The Latest Dansk in Town

       

       

Very few brands in the home business get a chance for a second act. Once they have been compromised, dumbed down or even ignored, it’s very hard to bring back a great name, no matter how venerable it was.

That’s why what is happening at Dansk these days is pretty remarkable. Largely relegated to a corner—both literally and figuratively—by a series of previous managements at its corporate owner, Lenox, the brand is being rejuvenated under both a new Lenox president, Lester Gribetz, and Glenn De Stefano, who was brought in to run Dansk.

“When I got here,” said Gribetz, who joined Lenox last year when the company was sold to new owners, “we knew it was important to get Dansk back to its roots. In my day, Dansk was the focal point” of contemporary tabletop.

He said it was critical to bring in a new Dansk president who had both a vision for the brand and the ability to execute it. De Stefano, who had spent eight years at Lenox but had gone over to Rosenthal in 2008, was just the person he was looking for. “He had the best talent I had seen in many years and what he’s doing now at Dansk is brilliant,” Gribetz said.

What he is doing is returning Dansk to the position it once held as a contemporary brand with a strong Scandinavian influence, but updating that to today’s design sensibilities.

“Dansk has always been a lifestyle brand,” De Stefano said, noting it had that image way before the word “lifestyle” became an overused cliché.

“I knew the Dansk story and the viability of the brand. It had gotten caught in the shadow of Lenox, but now it is being allowed to stand on its own.”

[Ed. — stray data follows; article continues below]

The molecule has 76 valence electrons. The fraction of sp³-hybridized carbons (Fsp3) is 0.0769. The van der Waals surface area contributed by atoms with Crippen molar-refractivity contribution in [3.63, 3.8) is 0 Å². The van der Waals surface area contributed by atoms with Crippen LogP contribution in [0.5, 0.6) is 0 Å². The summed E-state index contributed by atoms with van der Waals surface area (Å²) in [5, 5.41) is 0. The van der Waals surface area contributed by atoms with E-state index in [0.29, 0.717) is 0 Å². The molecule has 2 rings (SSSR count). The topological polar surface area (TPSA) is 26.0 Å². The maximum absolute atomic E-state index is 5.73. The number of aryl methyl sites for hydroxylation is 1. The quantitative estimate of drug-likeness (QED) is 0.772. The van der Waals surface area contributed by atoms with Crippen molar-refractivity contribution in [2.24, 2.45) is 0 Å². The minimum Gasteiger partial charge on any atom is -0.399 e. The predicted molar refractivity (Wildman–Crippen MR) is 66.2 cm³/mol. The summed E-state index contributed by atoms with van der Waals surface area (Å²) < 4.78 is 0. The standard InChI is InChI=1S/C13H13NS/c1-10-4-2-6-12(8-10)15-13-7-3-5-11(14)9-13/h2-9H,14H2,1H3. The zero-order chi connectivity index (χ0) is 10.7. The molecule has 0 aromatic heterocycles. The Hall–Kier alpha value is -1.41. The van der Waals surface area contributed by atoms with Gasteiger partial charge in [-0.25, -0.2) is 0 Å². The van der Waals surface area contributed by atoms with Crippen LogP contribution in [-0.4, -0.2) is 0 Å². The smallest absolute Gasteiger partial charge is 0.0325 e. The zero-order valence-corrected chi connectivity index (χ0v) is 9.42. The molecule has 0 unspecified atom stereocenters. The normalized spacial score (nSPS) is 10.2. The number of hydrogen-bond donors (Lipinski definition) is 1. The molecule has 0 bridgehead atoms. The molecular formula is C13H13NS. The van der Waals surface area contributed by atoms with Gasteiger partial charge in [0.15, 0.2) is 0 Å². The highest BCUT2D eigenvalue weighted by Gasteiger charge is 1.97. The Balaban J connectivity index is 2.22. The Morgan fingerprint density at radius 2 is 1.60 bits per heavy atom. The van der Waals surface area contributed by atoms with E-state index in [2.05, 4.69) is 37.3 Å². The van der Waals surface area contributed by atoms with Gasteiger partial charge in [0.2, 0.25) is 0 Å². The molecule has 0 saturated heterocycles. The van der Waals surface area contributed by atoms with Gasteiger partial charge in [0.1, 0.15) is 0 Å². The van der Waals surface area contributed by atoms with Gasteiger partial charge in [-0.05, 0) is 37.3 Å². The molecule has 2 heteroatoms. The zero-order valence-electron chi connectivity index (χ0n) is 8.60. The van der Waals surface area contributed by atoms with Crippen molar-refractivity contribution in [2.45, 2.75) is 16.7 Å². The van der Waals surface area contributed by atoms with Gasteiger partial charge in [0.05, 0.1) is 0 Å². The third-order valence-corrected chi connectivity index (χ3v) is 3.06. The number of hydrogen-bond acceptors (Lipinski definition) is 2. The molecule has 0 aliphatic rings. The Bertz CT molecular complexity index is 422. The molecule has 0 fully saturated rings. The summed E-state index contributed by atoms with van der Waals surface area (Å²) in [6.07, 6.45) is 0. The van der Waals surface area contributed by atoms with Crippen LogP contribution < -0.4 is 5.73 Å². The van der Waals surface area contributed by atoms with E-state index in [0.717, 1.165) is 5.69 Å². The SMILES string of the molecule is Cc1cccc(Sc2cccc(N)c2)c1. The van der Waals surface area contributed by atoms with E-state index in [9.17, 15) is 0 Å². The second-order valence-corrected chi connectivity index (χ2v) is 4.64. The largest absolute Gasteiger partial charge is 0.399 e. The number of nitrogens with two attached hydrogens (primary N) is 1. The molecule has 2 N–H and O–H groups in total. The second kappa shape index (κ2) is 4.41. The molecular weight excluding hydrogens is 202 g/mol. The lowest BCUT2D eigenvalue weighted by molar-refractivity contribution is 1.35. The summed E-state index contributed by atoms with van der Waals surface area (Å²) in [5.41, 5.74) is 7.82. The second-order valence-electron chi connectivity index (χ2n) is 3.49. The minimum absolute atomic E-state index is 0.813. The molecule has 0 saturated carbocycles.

The new Dansk positioning puts a big emphasis on gifting, with smart packaging and a big expansion into metal, glass and wood items. In fact 60 percent of the Dansk business is now in non-dinnerware products, reversing the previous make-up of the business.

Giftware items range from $15 to $130 with the heart of the line in the $29 to $79 range. Dinnerware place settings are in the $30 to $49 range.
“We’re driving up the sales per square foot of the line,” De Stefano said because of this change in emphasis away from dinnerware.

In fact Gribetz said that the Dansk planogram set, occupying four feet of space, “doubles the productivity of other products.”

The company felt so confident about the new direction for Dansk that it was the centerpiece of its efforts at the recent Ambiente Fair in Frankfurt in a European market that takes its contemporary design very seriously. The two said they were very happy with how well the line was received there.

There will be more fresh Dansk products this month at the New York Tabletop Show, continuing the new direction for the brand, De Stefano said.

“We are now finally able to give the Dansk brand what it needs to grow.”—Warren Shoulberg

The Classic Fjord Lavender collection includes metal, wood, glass and dinnerware—all the elements of the resurrected Dansk brand.